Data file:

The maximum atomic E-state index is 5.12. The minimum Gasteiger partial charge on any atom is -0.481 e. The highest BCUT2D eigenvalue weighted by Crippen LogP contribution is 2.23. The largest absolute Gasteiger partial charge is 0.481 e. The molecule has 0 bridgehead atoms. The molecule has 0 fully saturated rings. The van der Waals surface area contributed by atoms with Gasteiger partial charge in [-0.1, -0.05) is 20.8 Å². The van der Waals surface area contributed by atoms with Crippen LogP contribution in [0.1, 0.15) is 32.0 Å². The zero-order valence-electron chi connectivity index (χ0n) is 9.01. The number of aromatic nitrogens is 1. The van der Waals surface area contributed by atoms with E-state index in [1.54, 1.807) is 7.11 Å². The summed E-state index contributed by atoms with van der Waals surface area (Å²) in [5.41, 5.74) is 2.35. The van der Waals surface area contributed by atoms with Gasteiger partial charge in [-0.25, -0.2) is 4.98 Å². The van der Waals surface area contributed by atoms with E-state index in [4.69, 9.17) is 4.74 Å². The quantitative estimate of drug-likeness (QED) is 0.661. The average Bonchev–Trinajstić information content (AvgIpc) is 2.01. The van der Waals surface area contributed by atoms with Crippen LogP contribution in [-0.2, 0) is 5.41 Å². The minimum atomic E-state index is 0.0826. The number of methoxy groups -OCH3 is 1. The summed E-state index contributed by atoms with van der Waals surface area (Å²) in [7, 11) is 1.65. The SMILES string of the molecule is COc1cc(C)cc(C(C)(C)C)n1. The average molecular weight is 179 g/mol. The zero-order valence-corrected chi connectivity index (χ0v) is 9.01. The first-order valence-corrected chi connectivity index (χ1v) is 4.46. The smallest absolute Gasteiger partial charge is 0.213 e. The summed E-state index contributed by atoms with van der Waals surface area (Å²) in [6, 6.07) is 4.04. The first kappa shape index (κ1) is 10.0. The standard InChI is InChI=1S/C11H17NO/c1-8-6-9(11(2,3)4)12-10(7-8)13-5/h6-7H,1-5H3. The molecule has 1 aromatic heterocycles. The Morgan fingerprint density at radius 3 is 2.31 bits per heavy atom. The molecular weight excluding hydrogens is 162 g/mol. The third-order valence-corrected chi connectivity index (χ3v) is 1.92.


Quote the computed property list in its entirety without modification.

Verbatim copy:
The maximum atomic E-state index is 5.12. The minimum Gasteiger partial charge on any atom is -0.481 e. The highest BCUT2D eigenvalue weighted by Crippen LogP contribution is 2.23. The largest absolute Gasteiger partial charge is 0.481 e. The molecule has 0 bridgehead atoms. The molecule has 0 fully saturated rings. The van der Waals surface area contributed by atoms with Gasteiger partial charge in [-0.1, -0.05) is 20.8 Å². The van der Waals surface area contributed by atoms with Crippen LogP contribution in [0.1, 0.15) is 32.0 Å². The zero-order valence-electron chi connectivity index (χ0n) is 9.01. The number of aromatic nitrogens is 1. The van der Waals surface area contributed by atoms with E-state index in [1.54, 1.807) is 7.11 Å². The summed E-state index contributed by atoms with van der Waals surface area (Å²) in [5.41, 5.74) is 2.35. The van der Waals surface area contributed by atoms with Gasteiger partial charge in [-0.25, -0.2) is 4.98 Å². The van der Waals surface area contributed by atoms with E-state index in [4.69, 9.17) is 4.74 Å². The quantitative estimate of drug-likeness (QED) is 0.661. The average Bonchev–Trinajstić information content (AvgIpc) is 2.01. The van der Waals surface area contributed by atoms with Crippen LogP contribution in [-0.2, 0) is 5.41 Å². The minimum atomic E-state index is 0.0826. The number of methoxy groups -OCH3 is 1. The summed E-state index contributed by atoms with van der Waals surface area (Å²) in [7, 11) is 1.65. The SMILES string of the molecule is COc1cc(C)cc(C(C)(C)C)n1. The average molecular weight is 179 g/mol. The zero-order valence-corrected chi connectivity index (χ0v) is 9.01. The first-order valence-corrected chi connectivity index (χ1v) is 4.46. The smallest absolute Gasteiger partial charge is 0.213 e. The summed E-state index contributed by atoms with van der Waals surface area (Å²) in [6, 6.07) is 4.04. The first kappa shape index (κ1) is 10.0. The standard InChI is InChI=1S/C11H17NO/c1-8-6-9(11(2,3)4)12-10(7-8)13-5/h6-7H,1-5H3. The molecule has 1 aromatic heterocycles. The Morgan fingerprint density at radius 3 is 2.31 bits per heavy atom. The molecular weight excluding hydrogens is 162 g/mol. The third-order valence-corrected chi connectivity index (χ3v) is 1.92.